What is a Mediation?

You may have stumbled upon this blog because you are involved in a lawsuit and the next step is mediation. You may be an attorney new to the practice and mediation has been proposed. Either way, the purpose of this blog is to give you a bird’s eye view of understanding mediation.

To begin with, mediation is an opportunity for the parties involved in a lawsuit to settle the case without asking a judge or jury to decide for them. Mediation is a process. It requires give-and-take from both sides.

If you have attended a mediation with me, then you have heard me say mediation is one of the best days of your case. That is because everyone is generally attending mediation for the same reason: to get the case settled. However, do not ever expect to go to mediation and the other side to just roll over. That is not going to happen. A good outcome at mediation requires all sides to compromise.

Mediation requires back-and-forth and give-and-take from all sides. The mediator facilitates the mediation by talking to each side privately. The mediator may share an opinion. The mediator may make suggestions. But, the parties will decide how to control the give-and-take and the back-and-forth. But, it is oftentimes good to listen to the mediator when the mediator offers an opinion. This is because the mediator is the only person at the mediation who spends time with all parties and all attorneys participating in the mediation. And, the mediator has spent time studying each side’s position prior to the beginning of the mediation.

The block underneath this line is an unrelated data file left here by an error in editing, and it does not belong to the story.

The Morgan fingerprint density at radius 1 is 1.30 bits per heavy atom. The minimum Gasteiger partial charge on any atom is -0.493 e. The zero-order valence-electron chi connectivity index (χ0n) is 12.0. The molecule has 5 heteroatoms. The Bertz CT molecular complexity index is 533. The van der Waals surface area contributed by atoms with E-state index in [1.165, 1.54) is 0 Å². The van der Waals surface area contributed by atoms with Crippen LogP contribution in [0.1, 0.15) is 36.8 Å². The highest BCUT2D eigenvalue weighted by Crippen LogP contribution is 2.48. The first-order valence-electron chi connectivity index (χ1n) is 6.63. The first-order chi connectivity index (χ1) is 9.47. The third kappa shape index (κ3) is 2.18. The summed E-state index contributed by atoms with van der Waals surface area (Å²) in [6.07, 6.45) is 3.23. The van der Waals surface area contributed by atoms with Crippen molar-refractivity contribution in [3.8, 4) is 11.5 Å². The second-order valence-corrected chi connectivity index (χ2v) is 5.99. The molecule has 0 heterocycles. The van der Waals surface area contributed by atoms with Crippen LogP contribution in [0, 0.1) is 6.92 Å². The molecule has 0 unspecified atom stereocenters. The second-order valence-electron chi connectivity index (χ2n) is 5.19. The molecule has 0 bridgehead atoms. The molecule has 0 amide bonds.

The goal is to reach a settlement. Otherwise, you would probably not be attending the mediation. Remember, a compromised settlement does not mean that you change your position with regard to how you feel about your case. A compromised settlement reached at mediation means that both sides found enough common ground, no matter how slight, where an agreement could be reached. Not all cases get settled at mediation. And, if it does not, you can still have your day in court.

You cannot predict the outcome of a trial. If you try a case 10 times, you will probably get 10 different results. At mediation, you have much more control over the process. Oftentimes, once you get into the process, you can get an idea of where each side is moving towards in terms of settlement.

A mentor once told me that “a good settlement beats a bad trial any day.” Typically, after a trial, at least one side is going to leave unhappy. Why not give mediation a shot and try to find that common ground?

Tommy Santel is a co-founding partner of Parkerson Santel PLLC. Tommy is a former government prosecutor. He is a Tennessee Supreme Court Rule 31 General Civil Mediator. Tommy’s practice areas include criminal defense and civil litigation.

This blog is made available by Parkerson Santel, PLLC for educational purposes only as well as to provide general information and a general overview of the law, not provide specific legal advice. By using this blog and website, you understand that there is no attorney-client relationship between you and Parkerson Santel, PLLC. This blog and website should not be used as a substitute for competent legal advice from a licensed attorney in your state.